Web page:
Over the past decade or so, the academic study of religion has become infused with a (re-)appreciation of the importance and impact of space, place and location upon its field of study. Of course, scholars have for a long time been aware of the need to situate ‘religion’ in context, however, the spatial analysis goes far beyond mere description of physical or cultural spaces, ...

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Over the past decade or so, the academic study of religion has become infused with a (re-)appreciation of the importance and impact of space, place and location upon its field of study. Of course, scholars have for a long time been aware of the need to situate ‘religion’ in context, however, the spatial analysis goes far beyond mere description of physical or cultural spaces, attending to the materiality and embodiment of ‘religious’ actions, thoughts, feelings, expressions etc and the reciprocity between individuals and the many different physical, social, intellectual, emotional, historical etc spaces in which they move.

At a basic level, we can all think of obvious examples of formalised sacred spaces – but what about the religious character of ostensibly secular locations such as street corners, restaurants, or university campuses? What has been the effect of the development of, and engagement with, the internet? What about physical spaces which are transitory in nature, such as shared or multi-faith worship spaces, airport prayer rooms, or sports halls? What are the effects of our own bodies and the embodiment of others? What are the spatial properties of extension through time and across the globe? In this podcast, Chris is joined by Professor Kim Knott, Professor of Religious and Secular Studies at Lancaster University, and author of The Location of Religion: A Spatial Analysis (2005), to discuss these questions, to present the methodology she developed to attempt to tackle such questions, to give practical examples of this methodology in a number of different contexts, and much more. In fact, the air conditioner in the room where this interview was recorded acts as a prime example of the impact that a ‘space’ can have…

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In the conclusion of her recent article in the journal Religion (2009), Knott asks ‘What are the scholarly merits of studying religion in local perspective?’ She replies:

An examination of specific places (whether physical, social or discursive) and localised religious groups, places and activities challenges the conception of ‘World Religions’ as unities focused on discrete, systematic sets of traditions, and normative beliefs and practices. In fact, it is possible that some religious people and organisations forged in particular localities become more interconnected and akin to each other than they are to those at a distance with whom they share a formal religious identity. […]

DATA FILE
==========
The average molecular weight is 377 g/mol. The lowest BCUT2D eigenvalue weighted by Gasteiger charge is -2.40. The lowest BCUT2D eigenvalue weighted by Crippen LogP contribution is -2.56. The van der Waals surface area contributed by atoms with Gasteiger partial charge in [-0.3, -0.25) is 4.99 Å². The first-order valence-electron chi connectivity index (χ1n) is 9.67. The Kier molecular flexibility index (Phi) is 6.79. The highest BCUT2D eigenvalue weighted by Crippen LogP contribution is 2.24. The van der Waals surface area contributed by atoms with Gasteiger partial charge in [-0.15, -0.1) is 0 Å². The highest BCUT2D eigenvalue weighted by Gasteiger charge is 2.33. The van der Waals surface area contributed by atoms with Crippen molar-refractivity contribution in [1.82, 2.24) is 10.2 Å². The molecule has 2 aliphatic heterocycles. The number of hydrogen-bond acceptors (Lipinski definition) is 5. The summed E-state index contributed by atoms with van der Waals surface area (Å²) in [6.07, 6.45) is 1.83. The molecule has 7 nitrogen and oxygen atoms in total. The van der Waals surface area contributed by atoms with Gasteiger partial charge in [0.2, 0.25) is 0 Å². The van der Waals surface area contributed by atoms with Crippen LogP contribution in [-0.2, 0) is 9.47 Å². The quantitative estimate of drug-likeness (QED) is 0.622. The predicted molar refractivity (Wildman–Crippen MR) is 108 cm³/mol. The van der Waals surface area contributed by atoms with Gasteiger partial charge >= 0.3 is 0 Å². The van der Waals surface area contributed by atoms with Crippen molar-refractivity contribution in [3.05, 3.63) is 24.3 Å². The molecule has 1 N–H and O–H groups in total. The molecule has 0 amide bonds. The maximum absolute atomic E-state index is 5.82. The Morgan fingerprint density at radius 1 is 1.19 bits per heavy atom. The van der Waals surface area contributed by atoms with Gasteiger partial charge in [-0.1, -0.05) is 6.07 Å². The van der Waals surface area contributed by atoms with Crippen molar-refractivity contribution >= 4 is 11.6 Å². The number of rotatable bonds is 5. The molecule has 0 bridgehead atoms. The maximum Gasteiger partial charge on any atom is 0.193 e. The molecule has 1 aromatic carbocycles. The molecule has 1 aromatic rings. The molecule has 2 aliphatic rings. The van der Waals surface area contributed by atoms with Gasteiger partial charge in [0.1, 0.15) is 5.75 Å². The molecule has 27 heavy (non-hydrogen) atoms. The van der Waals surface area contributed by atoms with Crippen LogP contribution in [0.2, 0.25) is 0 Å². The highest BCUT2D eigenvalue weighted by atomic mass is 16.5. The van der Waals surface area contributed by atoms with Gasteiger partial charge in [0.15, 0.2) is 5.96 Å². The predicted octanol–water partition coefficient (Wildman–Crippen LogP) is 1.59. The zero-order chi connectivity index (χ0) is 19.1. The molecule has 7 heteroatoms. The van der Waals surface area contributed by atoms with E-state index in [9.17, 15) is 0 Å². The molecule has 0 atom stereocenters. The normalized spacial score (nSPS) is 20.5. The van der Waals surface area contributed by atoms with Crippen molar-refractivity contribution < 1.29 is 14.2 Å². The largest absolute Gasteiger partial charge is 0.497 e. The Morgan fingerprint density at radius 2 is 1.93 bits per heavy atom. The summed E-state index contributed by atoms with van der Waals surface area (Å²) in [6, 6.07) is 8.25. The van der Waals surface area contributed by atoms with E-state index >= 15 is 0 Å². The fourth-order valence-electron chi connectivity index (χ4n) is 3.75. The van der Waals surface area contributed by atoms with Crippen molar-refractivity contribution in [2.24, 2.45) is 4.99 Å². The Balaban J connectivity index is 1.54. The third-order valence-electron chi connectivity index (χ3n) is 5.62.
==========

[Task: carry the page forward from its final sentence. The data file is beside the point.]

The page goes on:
Studying religion in locality also signals a move away from the modernist regime of collecting, classifying and comparing data towards  seeing religion as a plural, dynamic and engaged part of a complex social environment or habitat that is globally interconnected and suffused with power. Re-engaging it with what has traditionally been seen as its ‘context’ helps us to reconnect ‘religion’ with those other categories – ‘society’, ‘politics’ and ‘economics’ – from which has been separated for the purpose of classification and study (Fitzgerald, 2007). In focusing intensively on particular bodies, objects, groups or places, we begin to see the difficulty and erroneousness of distinguishing ‘religion’ from other social fields in order to investigate it without meaningful reference to its context. Such an act of scholarly reconnection inevitably requires a multidisciplinary and polymethodic process that brings a researcher into engagement with others within and beyond the study of religions who approach the study of that body, object, group or place and what goes on within it from sociological, geographical, cultural, historical, anthropological and economic perspectives using a variety of fieldwork and textual methods. (2009, 159)

Kim Knott is Professor of Religious and Secular Studies at Lancaster University. She works on contemporary religion and the ‘secular sacred’, and their interrelationship. She developed a spatial methodology in Jolyon Mitchell, in L Woodhead and R Catto (eds), Religion and Change in Modern Britain (2012). She participates in a large programme of research on ‘Religion and Diversity’, funded by the SSHRC in Canada and hosted at the University of Ottawa, and has been an international advisor in international projects on ‘The Religious Lives of Migrant Minorities’, ‘Religious Pluralisation in Europe’, ‘Living with Difference’, and ‘Multi-Faith Spaces’. She has been on working groups, commissioning panels and advisory boards for several UK research council research programmes: ‘Religion and Society’, ‘New Security Challenges: Radicalisation – A Critical Reassessment’, and ‘Connected Communities’. She is currently on the editorial boards of the journals Religion, South Asian Diaspora, Journal of Contemporary Religion and Fieldwork in Religion and was General Secretary of the European Association for the Study of Religion (2005-10) and President of the British Association for the Study of Religions in the 1990s. A full bibloography and more information can be found on her departmental web page.

[From 1 October 2012 she will also be Chris’s supervisor when he begins his PhD in Religious Studies at Lancaster University]

This interview was recorded at the Why are Women more Religious than Men?” and David Morgan on Material Religion.

References:

  • Knott, K. 2009, ‘From locality to location and back again: A spatial journey in the study of religion’, Religion, 39:2, 154-60.

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